Blanchfield v Hartnett and Others

JurisdictionIreland
JudgeFENNELLY J.,Keane C.J.
Judgment Date16 May 2002
Neutral Citation[2002] IESC 41
CourtSupreme Court
Docket Number[S.C. No. 288 of 2000]
Date16 May 2002
BLANCHFIELD v. HARTNETT & ORS

BETWEEN

PATRICK BLANCHFIELD
Applicant/Appellant

and

JUDGE WILLIAM HARTNETT, THE DIRECTOR OF PUBLICPROSECUTIONS AND HIS HONOUR JUDGE C. KELLY
Respondents

[2002] IESC 41

Keane C.J.

Hardiman J.

Fennelly J.

Record No. 288/00

THE SUPREME COURT

Synopsis:

JUDICIAL REVIEW

Criminal law

Constitutional law - prohibition - Financial services - Banking law - Forgery offences - Examination orders - Evidence -Jurisdiction of Circuit Court - Whether orders of examination ultra vires - Whether fair procedures complied with in obtaining orders - Whether evidence obtained admissible in criminal prosecution - Whether Circuit Court judge empowered to determine validity of District Court order - Bankers Book Evidence Act, 1879 - Forgery Act, 1913 - Larceny Act, 1916 (288/2000 -Supreme Court - 16/5/2002)

Blanchfield v Harnett - [2002] 3 IR 207 - [2002] 2 ILRM 435

Facts: The applicant had been charged with offences of forgery and fraudulent conversion. In addition orders of examination had been granted in relation to the applicant under the Bankers Books Evidence Act, 1879. The applicant initiated judicial review proceedings seeking to have the orders of examination quashed and also sought an order prohibiting the impending criminal prosecution. The applicant contended, inter alia, that the orders of examination were bad on their face for failing to show their relevant statutory basis and that they were ultra vires. Arguments were also advanced that the orders in question breached the privacy rights of the applicant and were obtained in breach of fair procedures. Allegations of delay were made on behalf of both sides. In the High Court O'Neill J held that it could not be said that the prosecuting authorities were guilty of inordinate delay and accordingly the application for an order of prohibition would be refused. The question of whether certain evidence was admissible would fall to be determined by the trial judge. The application for an order of certiorari would be refused. The applicant appealed to the Supreme Court.

Held by the Supreme Court (Keane CJ and Fennelly J delivering judgments; Hardiman J agreeing) in dismissing the appeal. Fennelly J held that the trial judge in the Circuit Court had the power to rule on the legality of orders which authorised the collection of evidence, which in this case were orders made under the Bankers Books Evidence Acts. It was not necessary for a party to apply for judicial review in order to have such orders quashed. The learned trial judge had correctly exercised his discretion to refuse certiorari. The delay period was not comparable to cases in which orders of prohibition had been granted. The delay that had arisen was not culpable. Keane CJ delivered obiter comments relating to the judgment in Guardians of the New Ross Union -v- Byrne (130 LR (Ir.) 160).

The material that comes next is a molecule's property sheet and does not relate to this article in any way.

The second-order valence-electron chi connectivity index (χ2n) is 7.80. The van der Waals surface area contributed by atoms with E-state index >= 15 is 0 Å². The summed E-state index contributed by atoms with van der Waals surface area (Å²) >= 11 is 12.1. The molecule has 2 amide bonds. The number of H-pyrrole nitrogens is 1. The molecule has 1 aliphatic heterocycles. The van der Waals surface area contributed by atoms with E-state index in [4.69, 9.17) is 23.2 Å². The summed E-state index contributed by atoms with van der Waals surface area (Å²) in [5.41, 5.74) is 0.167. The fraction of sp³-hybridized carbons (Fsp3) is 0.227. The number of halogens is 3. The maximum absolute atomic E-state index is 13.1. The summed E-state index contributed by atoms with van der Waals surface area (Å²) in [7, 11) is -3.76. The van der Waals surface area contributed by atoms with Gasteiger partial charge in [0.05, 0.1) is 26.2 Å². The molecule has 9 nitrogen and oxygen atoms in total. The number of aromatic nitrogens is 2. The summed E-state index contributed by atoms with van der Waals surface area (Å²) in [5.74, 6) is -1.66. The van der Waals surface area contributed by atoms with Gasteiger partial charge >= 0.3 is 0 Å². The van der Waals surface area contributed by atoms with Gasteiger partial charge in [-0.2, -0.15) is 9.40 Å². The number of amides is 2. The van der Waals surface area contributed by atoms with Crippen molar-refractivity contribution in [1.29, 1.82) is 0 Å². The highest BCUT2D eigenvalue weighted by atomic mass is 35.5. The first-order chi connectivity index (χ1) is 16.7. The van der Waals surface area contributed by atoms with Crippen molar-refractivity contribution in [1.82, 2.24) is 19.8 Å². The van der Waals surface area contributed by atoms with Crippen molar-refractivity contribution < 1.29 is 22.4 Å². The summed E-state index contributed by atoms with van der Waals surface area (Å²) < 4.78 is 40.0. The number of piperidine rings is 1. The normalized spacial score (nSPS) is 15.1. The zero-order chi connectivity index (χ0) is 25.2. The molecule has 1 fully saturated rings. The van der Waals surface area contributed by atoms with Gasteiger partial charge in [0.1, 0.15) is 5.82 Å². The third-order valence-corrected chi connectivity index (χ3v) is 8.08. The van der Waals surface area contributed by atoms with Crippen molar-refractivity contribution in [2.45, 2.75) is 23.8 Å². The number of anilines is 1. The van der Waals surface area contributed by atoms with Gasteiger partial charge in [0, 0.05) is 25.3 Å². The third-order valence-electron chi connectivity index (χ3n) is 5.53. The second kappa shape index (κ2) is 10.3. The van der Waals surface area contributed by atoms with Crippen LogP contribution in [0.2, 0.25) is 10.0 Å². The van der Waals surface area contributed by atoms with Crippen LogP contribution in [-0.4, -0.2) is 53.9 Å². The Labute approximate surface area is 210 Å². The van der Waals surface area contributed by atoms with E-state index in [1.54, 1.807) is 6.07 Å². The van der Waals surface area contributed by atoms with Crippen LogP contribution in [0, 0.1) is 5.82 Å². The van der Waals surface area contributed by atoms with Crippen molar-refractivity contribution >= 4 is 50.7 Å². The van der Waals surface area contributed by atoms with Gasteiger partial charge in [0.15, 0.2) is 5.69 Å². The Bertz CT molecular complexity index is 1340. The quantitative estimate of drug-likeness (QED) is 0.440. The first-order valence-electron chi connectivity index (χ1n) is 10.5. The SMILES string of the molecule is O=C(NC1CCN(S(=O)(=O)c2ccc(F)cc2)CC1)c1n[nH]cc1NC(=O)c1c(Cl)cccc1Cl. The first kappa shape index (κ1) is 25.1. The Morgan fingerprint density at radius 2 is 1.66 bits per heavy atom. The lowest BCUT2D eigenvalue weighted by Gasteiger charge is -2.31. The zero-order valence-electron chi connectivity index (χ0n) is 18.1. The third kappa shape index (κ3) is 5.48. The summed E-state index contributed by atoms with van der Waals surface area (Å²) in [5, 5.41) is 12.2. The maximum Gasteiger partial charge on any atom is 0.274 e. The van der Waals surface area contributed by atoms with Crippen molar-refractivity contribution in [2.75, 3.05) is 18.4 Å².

Citations:

BANKERS" BOOKS EVIDENCE ACTS 1879 - 1989

BANKERS" BOOKS EVIDENCE ACT 1879 S7

BANKERS" BOOKS EVIDENCE ACT 1879 S10

RSC O.63 r1(17)

LARCENY ACT 1916

FORGERY ACT 1913

BANKERS" BOOKS EVIDENCE (AMDT) ACT 1959

BUILDING SOCIETIES ACT 1989

CENTRAL BANK ACT 1989 S131

BANKERS" BOOKS EVIDENCE ACTS 1879 - 1989 S7(a)

HAUGHEY & MULHERN V MORIARTY & ORS 1999 3 IR 28

BYRNE V GREY 1988 IR 31

BERKLEY V EDWARDS 1988 IR 217

COUGHLAN V PATWELL 1992 ILRM 808

DPP V SPECIAL CRIMINAL COURT & WARD 1999 IR 60

BARRY V FITZPATRICK & HOGAN & DPP 1996 1 ILRM 512

MCSORLEY & ANOR V GOV OF MOUNTJOY PRISON 1997 2 IR 258

KEATING V GOVERNOR OF MOUNTJOY PRISON 1991 1 IR 61

CRIMINAL JUSTICE ACT 1994 S4

CONSTITUTION ART 40

P (P) V DPP 2000 1 IR 403

CLUNE V DPP 1981 ILRM 17

DE ROISTE V MIN DEFENCE 2001 1 IR 190 2001 2 ILRM 241 2001 ELR 33

DPP V MCMAHON 1986 IR 393

GAMING & LOTTERIES ACT 1956

O'DONNELL V DUN LAOGHAIRE CORP 1991 ILRM 301

O'REILLY V MACKMAN 1983 2 AC 237

WANDSWORTH LONDON BOROUGH COUNCIL V WINDER 1985 AC 461

KRUSE V JOHNSON 1898 2 QB 91

R V READING CROWN COURT 1988 QB 384

LISTOWEL UDC V MCDONAGH 1968 IR 312

SLATTERY'S LTD V COMMR OF VALUATION & DEVALLY UNREP SUPREME 13.7.2001

AG, PEOPLE V O'BRIEN 1965 IR 142

DPP, PEOPLE V LYNCH 1982 IR 64

PORTSMOUTH CITY COUNCIL V QUETLYNN 1988 QB 114

AG, PEOPLE V MCGLYNN 1967 IR 232

GLOVER & MULLIGAN, STATE V MCCARTHY 1981 ILRM 47

NEW ROSS GUARDIANS V BYRNE 130 LR IR 160

1

JUDGMENT delivered the 16th day of May, 2002,by FENNELLY J.

2

The Bankers" Books Evidence Acts, 1879 to 1989 provide for the admission of bank records as evidence of their contents in legal proceedings. Section 7 of the Act of 1979 provides:

"On the application of any party to a legal proceeding a court or judge may order that such party be at liberty to inspect and take copies of any entries in a banker's book for any of the purposes of such proceedings. An order under thissection may be made either with or without summoning the bank or any other party, and shall be served on the bank three clear days before the same is to be obeyed., unless the court or judge otherwisedirects."